Further, allowing benefits to injured illegal alien workers does not conflict with the IRCA’s policy against hiring them.  To the contrary, disallowing benefits would mean unscrupulous employers could hire undocumented workers without the burden of insuring them, a consequence that would encourage rather than discourage the hiring of illegal workers.

We find IRCA does not preempt state law and Claimant is not precluded from benefits under our Workers’ Compensation Act.

2.  Maximum medical improvement and temporary total disability

Employer contends it was error for the circuit court to reverse the commissioner’s findings regarding maximum medical improvement and temporary total benefits. We agree.

The single commissioner found Claimant reached maximum medical improvement on October 3, 2002.  This is the date of a letter from one of Claimant’s treating physicians, Dr. Farr, indicating Claimant’s “eye condition is stable at this point.”  Dr. Farr treated Claimant’s eye pressure which was unacceptably high following the retinal detachment injury.  Dr. Farr indicated Claimant’s eye pressure was controlled with eye drops; he further noted that Claimant should see a low vision specialist to evaluate him for glasses.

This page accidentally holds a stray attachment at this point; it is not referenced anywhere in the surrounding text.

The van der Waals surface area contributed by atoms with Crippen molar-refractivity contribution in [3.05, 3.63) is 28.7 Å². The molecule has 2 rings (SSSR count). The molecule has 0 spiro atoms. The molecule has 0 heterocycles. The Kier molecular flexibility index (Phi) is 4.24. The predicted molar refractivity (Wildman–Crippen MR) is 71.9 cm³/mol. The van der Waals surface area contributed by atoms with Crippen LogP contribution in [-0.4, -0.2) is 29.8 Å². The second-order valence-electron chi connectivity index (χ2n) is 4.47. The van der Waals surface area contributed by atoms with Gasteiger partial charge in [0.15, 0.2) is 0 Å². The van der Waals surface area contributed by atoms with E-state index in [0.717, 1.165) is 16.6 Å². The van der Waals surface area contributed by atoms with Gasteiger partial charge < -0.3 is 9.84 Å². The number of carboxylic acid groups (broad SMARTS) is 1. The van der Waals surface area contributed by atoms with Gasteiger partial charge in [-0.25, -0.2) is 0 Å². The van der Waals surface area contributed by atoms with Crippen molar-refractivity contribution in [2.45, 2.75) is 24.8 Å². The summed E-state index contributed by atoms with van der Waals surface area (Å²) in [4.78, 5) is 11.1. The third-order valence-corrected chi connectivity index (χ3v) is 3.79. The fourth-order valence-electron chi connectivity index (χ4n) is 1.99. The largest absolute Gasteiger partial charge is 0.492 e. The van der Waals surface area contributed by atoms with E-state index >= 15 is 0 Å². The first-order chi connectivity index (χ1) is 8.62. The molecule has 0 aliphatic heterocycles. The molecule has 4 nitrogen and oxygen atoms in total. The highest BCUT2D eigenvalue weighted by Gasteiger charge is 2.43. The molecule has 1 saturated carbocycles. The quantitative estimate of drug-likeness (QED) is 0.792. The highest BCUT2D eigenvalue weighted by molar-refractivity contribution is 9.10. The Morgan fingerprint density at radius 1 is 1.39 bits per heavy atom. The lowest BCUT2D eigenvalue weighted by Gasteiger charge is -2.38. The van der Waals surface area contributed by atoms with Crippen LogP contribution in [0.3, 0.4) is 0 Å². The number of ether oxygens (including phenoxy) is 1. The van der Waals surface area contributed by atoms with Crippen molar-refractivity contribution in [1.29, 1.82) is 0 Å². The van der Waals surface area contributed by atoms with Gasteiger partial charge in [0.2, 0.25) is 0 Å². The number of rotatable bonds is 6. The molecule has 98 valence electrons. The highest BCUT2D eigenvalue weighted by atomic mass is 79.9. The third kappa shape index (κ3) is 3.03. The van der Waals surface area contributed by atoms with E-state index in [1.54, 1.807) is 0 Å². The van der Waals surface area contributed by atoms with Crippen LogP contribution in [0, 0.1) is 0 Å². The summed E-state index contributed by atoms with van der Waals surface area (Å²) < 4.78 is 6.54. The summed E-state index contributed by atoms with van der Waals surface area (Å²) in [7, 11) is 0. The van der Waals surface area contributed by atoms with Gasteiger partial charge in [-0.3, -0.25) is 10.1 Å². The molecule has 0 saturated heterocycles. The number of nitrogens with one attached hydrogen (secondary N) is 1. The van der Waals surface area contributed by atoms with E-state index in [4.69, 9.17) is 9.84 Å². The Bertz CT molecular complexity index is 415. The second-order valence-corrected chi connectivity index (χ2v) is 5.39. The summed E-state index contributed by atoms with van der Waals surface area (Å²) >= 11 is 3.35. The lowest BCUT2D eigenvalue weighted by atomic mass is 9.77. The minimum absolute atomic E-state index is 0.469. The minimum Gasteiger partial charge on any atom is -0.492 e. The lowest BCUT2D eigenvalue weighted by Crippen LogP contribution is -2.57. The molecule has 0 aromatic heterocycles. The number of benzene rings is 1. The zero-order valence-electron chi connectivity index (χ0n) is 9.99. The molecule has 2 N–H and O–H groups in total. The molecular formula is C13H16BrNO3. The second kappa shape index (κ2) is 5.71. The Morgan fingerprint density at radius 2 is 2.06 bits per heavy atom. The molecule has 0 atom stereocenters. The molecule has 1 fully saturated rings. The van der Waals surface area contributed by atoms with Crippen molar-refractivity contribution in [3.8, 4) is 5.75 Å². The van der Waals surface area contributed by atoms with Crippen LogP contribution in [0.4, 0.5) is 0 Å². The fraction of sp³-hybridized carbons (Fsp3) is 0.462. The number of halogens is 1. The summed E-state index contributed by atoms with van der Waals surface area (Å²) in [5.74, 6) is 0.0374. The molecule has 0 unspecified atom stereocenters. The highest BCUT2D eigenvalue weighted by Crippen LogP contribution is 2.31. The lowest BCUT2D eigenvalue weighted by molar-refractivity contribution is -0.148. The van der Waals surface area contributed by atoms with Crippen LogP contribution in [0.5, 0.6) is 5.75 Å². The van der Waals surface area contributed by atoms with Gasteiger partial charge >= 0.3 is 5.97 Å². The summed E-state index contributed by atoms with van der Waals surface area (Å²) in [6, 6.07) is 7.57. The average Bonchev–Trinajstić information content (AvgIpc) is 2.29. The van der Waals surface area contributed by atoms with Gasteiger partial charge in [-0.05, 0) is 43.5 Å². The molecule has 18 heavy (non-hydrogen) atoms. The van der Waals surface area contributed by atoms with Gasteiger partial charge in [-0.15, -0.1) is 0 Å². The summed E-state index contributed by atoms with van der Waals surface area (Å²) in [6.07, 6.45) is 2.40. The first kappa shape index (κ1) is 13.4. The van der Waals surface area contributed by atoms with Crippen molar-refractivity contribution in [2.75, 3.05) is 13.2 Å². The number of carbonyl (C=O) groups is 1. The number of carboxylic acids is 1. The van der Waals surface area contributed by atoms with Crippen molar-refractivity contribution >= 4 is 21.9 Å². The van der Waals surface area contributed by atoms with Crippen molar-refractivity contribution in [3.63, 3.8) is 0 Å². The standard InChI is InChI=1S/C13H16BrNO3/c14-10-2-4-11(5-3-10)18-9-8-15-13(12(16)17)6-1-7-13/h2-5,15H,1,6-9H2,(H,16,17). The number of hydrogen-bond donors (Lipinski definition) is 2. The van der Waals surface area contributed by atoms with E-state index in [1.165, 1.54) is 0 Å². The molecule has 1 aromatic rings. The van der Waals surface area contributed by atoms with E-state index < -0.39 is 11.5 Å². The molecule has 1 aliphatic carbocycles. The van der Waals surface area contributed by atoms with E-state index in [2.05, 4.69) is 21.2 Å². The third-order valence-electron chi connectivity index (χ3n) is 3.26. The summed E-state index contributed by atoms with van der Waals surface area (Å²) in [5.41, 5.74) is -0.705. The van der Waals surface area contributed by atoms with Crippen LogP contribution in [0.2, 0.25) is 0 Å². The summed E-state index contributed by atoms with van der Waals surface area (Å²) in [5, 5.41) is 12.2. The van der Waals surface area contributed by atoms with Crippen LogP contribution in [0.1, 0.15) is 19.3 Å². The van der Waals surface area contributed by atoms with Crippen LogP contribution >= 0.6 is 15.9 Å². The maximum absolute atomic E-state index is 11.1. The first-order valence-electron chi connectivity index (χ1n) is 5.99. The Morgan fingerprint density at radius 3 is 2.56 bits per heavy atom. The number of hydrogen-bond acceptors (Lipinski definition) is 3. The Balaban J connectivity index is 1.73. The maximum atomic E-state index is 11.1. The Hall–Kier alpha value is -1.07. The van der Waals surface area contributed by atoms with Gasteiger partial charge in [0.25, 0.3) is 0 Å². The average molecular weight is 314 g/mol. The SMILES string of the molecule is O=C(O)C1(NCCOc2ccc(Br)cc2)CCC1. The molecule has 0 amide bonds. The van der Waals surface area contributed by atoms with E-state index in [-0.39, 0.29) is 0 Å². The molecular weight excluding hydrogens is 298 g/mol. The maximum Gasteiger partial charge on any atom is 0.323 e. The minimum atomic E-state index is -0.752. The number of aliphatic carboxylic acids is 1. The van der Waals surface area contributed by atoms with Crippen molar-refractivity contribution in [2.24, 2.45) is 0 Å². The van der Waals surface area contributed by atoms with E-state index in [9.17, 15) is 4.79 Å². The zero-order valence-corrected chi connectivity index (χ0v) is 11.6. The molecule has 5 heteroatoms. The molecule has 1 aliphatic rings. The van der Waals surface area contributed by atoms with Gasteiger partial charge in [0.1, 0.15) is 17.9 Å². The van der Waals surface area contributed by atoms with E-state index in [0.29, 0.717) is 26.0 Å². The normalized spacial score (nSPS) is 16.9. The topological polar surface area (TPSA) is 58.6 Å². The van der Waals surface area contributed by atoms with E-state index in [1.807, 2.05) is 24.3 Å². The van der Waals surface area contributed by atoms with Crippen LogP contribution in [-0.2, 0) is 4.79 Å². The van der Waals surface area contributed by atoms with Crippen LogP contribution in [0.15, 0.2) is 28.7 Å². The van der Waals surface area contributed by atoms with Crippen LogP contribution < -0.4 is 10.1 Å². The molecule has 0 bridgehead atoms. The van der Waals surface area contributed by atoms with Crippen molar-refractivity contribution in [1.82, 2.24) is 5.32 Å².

On appeal, the circuit court found Claimant could not have reached maximum medical improvement on October 3, 2002, in light of Dr. Farr’s recommendation that Claimant’s vision could further improve with low vision care.  Further, the court found that even if Claimant reached maximum medical improvement on October 3, 2002, as found by the commissioner, Claimant should have been awarded temporary total benefits from the date he was terminated until that date. The circuit court remanded for the commissioner to determine the proper award for temporary total benefits.